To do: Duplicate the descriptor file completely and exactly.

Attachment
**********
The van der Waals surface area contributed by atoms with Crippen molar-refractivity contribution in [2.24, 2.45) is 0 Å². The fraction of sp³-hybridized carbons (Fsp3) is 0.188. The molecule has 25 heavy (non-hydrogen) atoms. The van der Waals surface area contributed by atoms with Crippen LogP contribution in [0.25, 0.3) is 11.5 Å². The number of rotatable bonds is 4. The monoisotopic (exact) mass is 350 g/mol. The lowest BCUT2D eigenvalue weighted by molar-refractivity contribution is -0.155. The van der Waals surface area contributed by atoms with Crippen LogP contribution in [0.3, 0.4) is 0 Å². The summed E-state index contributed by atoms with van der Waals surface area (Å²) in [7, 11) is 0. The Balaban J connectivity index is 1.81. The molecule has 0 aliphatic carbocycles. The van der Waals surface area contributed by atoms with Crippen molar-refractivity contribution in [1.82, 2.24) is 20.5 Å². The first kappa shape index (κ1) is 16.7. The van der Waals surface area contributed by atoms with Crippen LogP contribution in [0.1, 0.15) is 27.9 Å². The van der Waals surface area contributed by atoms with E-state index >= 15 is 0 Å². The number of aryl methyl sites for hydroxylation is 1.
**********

The van der Waals surface area contributed by atoms with Crippen molar-refractivity contribution in [2.24, 2.45) is 0 Å². The fraction of sp³-hybridized carbons (Fsp3) is 0.188. The molecule has 25 heavy (non-hydrogen) atoms. The van der Waals surface area contributed by atoms with Crippen LogP contribution in [0.25, 0.3) is 11.5 Å². The number of rotatable bonds is 4. The monoisotopic (exact) mass is 350 g/mol. The lowest BCUT2D eigenvalue weighted by molar-refractivity contribution is -0.155. The van der Waals surface area contributed by atoms with Crippen LogP contribution in [0.3, 0.4) is 0 Å². The summed E-state index contributed by atoms with van der Waals surface area (Å²) in [7, 11) is 0. The Balaban J connectivity index is 1.81. The molecule has 0 aliphatic carbocycles. The van der Waals surface area contributed by atoms with Crippen molar-refractivity contribution in [1.82, 2.24) is 20.5 Å². The first kappa shape index (κ1) is 16.7. The van der Waals surface area contributed by atoms with Crippen LogP contribution in [0.1, 0.15) is 27.9 Å². The van der Waals surface area contributed by atoms with E-state index >= 15 is 0 Å². The number of aryl methyl sites for hydroxylation is 1.